The telecommunications market in Hong Kong has been developing rapidly, with a variety of fixed, mobile and broadband services widely available in a highly competitive market. In the environment of a fully liberalised market with fair competition, the Office of the Communications Authority (OFCA) has been closely monitoring the market operation, formulating timely measures for protecting consumer rights, and regulating telecommunications service providers under the powers conferred by the Telecommunications Ordinance (TO) (Cap. 106).
In recent years, OFCA and the industry have collaboratively implemented a series of measures for the protection of consumer rights. As regards the telecommunications service contracts of the consumers, as a result of the active discussion between OFCA and the telecommunications industry, the industry has formally implemented since July 2011 the Industry Code of Practice for Telecommunications Service Contracts (Industry Code) formulated by the Communications Association of Hong Kong (CAHK), an industry organisation, in collaboration with the major telecommunications service operators. Guidelines on drawing up telecommunications service contracts that are fair, balanced and reasonable for the industry and consumers are provided in the Industry Code so as to bring about improvements in such aspects as contract contents and arrangements for contract termination or renewal.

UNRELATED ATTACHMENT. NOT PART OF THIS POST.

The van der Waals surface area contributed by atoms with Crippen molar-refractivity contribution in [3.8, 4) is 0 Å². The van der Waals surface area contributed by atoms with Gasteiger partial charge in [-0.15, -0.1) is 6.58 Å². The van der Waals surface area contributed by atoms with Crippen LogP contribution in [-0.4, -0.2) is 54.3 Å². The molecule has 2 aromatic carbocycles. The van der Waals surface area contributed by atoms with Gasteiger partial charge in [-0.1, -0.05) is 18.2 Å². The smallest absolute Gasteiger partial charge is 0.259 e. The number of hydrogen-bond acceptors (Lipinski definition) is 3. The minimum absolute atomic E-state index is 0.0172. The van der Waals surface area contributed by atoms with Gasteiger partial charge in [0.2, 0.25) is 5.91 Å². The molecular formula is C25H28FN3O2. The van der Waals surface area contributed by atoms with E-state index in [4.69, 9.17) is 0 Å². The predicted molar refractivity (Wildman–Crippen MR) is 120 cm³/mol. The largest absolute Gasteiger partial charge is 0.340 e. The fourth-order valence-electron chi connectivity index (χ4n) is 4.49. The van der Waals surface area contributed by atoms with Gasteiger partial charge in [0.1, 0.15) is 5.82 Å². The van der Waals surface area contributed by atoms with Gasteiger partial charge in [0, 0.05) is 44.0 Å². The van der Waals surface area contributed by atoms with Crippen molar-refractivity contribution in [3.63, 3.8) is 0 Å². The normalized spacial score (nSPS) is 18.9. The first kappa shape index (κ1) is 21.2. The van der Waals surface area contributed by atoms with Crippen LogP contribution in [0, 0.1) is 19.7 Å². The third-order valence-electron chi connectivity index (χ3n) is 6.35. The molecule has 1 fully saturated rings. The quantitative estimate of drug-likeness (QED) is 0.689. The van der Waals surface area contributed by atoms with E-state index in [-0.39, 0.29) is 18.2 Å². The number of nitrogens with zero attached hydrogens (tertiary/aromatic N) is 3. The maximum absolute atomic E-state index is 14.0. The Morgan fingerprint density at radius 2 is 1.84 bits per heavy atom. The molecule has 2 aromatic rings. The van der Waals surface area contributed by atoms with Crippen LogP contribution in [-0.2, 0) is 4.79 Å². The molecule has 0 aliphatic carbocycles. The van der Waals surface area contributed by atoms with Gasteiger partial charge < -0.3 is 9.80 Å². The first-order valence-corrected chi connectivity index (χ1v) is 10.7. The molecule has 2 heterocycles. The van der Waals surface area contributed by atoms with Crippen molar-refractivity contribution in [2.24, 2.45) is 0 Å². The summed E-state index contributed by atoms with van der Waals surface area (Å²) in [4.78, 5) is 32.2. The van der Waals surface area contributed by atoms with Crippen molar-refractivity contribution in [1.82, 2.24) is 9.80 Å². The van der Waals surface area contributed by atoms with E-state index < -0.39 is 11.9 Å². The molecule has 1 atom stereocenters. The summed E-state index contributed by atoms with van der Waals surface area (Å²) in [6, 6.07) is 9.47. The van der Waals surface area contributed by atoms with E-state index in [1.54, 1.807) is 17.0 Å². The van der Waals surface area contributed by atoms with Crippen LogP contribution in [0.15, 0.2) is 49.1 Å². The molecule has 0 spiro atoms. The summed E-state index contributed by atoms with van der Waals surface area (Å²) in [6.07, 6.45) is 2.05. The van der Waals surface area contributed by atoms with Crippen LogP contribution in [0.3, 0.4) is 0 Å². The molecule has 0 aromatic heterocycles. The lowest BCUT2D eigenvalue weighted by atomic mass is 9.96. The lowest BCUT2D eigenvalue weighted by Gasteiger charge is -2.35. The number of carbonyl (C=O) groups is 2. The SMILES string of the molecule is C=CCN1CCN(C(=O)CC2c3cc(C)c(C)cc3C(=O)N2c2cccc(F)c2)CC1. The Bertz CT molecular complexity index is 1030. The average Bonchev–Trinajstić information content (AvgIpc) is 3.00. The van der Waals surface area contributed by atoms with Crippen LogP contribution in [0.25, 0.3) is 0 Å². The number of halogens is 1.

The Government's reply to the member's question is as follows:
(a) OFCA started to develop detailed categorisation of complaints in relation to disputes on telecommunications service contracts in 2009. Therefore, detailed categorised information of such complaints in or before 2008 is not available.
The respective numbers of complaints on telecommunications service contracts received by OFCA from 2009 to 2012, broken down by the types of disputes, are set out in Annex.
(b) OFCA receives complaints in respect of telecommunications service contracts from consumers from time to time. Normally, such complaints will be directly referred to the service operators concerned for follow-up. The Communications Authority (CA) regulates the telecommunications sector in accordance with the powers conferred under the TO. Since the Industry Code is a voluntary scheme of the industry, the CA will not impose punishment on operators in breach of the Industry Code. However, when there is evidence indicating that an operator may have breached the TO or the licence conditions, the CA will conduct an investigation. A sanction or a fine will be imposed on the operator if there is sufficient evidence to substantiate the case. Under section 36C of the TO, in any case where a licensee fails to comply with any licence conditions or any provisions of the TO, the CA may impose a financial penalty not exceeding $200,000 on the first contravention, while the amount of financial penalty imposed for the second and subsequent occasions can be up to $500,000 and $1,000,000 respectively.